The Importance Of Being Earnest

Nathan O'Keefe and Nancye Hayes in the State Theatre Company of South Australia's production of THE IMPORTANCE OF BEING EARNEST. Pics Shane Reid
Nathan O’Keefe and Nancye Hayes in the State Theatre Company of South Australia’s production of THE IMPORTANCE OF BEING EARNEST. Pics Shane Reid

Oscar Wilde is a comedic pioneer and genius, whose plays sport eloquence of tremendous proportions.

“How you can sit there, calmly eating muffins when we are in this horrible trouble, I can’t make out.”

“Well, I can’t eat muffins in an agitated manner. The butter would probably get on my cuffs. One should always eat muffins quite calmly. It is the only way to eat them.”

While his plays are many things, earnest is not one of them. Saturated in satire and scandalously silly, Wilde’s beloved comedy THE IMPORTANCE OF BEING EARNEST has hit the Merrigong theatre this month to reanimate the classic play in a hilarious, true-to-form production. Critiquing the prudishness and prestige that festered within the class-driven society of Victorian England, the play makes light of the era’s repressive conventions through the conundrums and mishaps of two young bachelors who take to “Bunburying” to spice up their lives. 

The play begins with the revelation that Jack has established an imaginary brother, Ernest, as an excuse to regularly escape his country hometown in pursuit of the delicious Gwendolen, daughter of notorious society woman and straight-out prude, Lady Bracknell. When residing in the city Jack takes on the alias of his imaginary brother, with whom Gwendolen falls in love – an act that is coined by Jack’s dear friend Algernon, as “Bunburying”, having dabbled in similar deceit- with his “very ill friend Bunbury”- many times prior. Algernon soon takes on the role of the imaginary Ernest to visit his love interest, Cecily, in Jack’s hometown. The gentlemen’s “Bunbrying” induces a tangled mess, wherein the importance of being Ernest is imperative for the continuation of the pairs’ corresponding love lives. And from here, hilarity ensues.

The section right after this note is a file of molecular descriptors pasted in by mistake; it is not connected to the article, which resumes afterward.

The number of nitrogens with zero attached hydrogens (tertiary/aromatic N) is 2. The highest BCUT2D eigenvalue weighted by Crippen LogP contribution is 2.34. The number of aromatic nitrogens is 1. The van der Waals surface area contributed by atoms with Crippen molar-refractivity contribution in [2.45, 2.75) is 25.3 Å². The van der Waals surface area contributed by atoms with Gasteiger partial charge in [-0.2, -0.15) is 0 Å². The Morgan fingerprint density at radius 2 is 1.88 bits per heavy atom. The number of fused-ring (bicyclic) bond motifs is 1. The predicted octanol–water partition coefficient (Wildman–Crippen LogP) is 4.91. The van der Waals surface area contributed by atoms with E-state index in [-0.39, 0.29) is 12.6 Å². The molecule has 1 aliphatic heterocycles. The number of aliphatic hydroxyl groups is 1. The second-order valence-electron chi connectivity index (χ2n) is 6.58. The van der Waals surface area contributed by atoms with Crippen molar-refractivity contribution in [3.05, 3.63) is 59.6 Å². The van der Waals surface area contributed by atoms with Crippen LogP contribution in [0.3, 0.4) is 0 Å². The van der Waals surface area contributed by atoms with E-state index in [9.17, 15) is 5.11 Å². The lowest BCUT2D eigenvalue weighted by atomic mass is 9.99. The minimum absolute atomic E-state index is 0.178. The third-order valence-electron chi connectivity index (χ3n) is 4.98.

Nathan O’Keefe undoubtedly steals the show, harnessing his exuberant youth and comical flair in the role of the mischievous Algernon Moncrieff, whilst award winning actress, Nancye Hayes, irreproachably embodies the repugnantly prudish Lady Bracknell. Headed by these stars the cast put on a superb rendition that really does the literary classic great justice.

A simple set design and minimal costuming (save for Lady Bracknell’s offensively bright dress), leaves plenty of room for the actors to actually act- relying on little other than Wilde’s script and their own theatrical finesse. If anything, The State Theatre Company of South Australia’s production of THE IMPORTANCE OF BEING EARNEST exemplifies the pertinent and widely accepted belief that Wilde’s transcendent comedy, even a century on, needs not be reinvented.

This two-hour performance is an absolute must see for anyone who loves classic theatre. However, as it stays true-to-form in both script and humour, I dare say it may not appeal to everyone. It is, of course, a trivial comedy for serious people!

THE IMPORTANCE OF BEING EARNEST is only playing a short season at the Illawarra Performing Arts Centre, 32 Burelli Street, Wollongong. The final performances are tonight at 8pm and tomorrow at 2pm and 8pm.